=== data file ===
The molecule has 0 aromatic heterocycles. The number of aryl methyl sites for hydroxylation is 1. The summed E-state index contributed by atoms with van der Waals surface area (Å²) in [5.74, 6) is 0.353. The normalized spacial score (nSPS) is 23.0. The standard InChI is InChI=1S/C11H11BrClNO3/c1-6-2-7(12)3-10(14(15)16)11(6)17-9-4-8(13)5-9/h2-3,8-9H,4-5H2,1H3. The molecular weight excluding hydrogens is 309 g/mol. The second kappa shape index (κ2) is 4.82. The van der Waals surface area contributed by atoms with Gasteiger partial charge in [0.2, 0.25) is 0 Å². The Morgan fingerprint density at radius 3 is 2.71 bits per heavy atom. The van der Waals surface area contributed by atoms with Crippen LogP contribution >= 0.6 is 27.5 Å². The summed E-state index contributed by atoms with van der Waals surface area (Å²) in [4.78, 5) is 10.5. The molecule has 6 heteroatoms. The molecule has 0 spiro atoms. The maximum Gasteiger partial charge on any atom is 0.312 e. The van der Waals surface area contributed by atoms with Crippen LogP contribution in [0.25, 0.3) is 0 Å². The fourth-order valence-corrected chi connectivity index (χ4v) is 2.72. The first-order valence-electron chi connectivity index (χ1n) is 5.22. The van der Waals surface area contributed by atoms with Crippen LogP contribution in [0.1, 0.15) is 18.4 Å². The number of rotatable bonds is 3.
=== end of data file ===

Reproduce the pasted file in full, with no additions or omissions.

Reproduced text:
The molecule has 0 aromatic heterocycles. The number of aryl methyl sites for hydroxylation is 1. The summed E-state index contributed by atoms with van der Waals surface area (Å²) in [5.74, 6) is 0.353. The normalized spacial score (nSPS) is 23.0. The standard InChI is InChI=1S/C11H11BrClNO3/c1-6-2-7(12)3-10(14(15)16)11(6)17-9-4-8(13)5-9/h2-3,8-9H,4-5H2,1H3. The molecular weight excluding hydrogens is 309 g/mol. The second kappa shape index (κ2) is 4.82. The van der Waals surface area contributed by atoms with Gasteiger partial charge in [0.2, 0.25) is 0 Å². The Morgan fingerprint density at radius 3 is 2.71 bits per heavy atom. The van der Waals surface area contributed by atoms with Crippen LogP contribution >= 0.6 is 27.5 Å². The summed E-state index contributed by atoms with van der Waals surface area (Å²) in [4.78, 5) is 10.5. The molecule has 6 heteroatoms. The molecule has 0 spiro atoms. The maximum Gasteiger partial charge on any atom is 0.312 e. The van der Waals surface area contributed by atoms with Crippen LogP contribution in [0.25, 0.3) is 0 Å². The fourth-order valence-corrected chi connectivity index (χ4v) is 2.72. The first-order valence-electron chi connectivity index (χ1n) is 5.22. The van der Waals surface area contributed by atoms with Crippen LogP contribution in [0.1, 0.15) is 18.4 Å². The number of rotatable bonds is 3.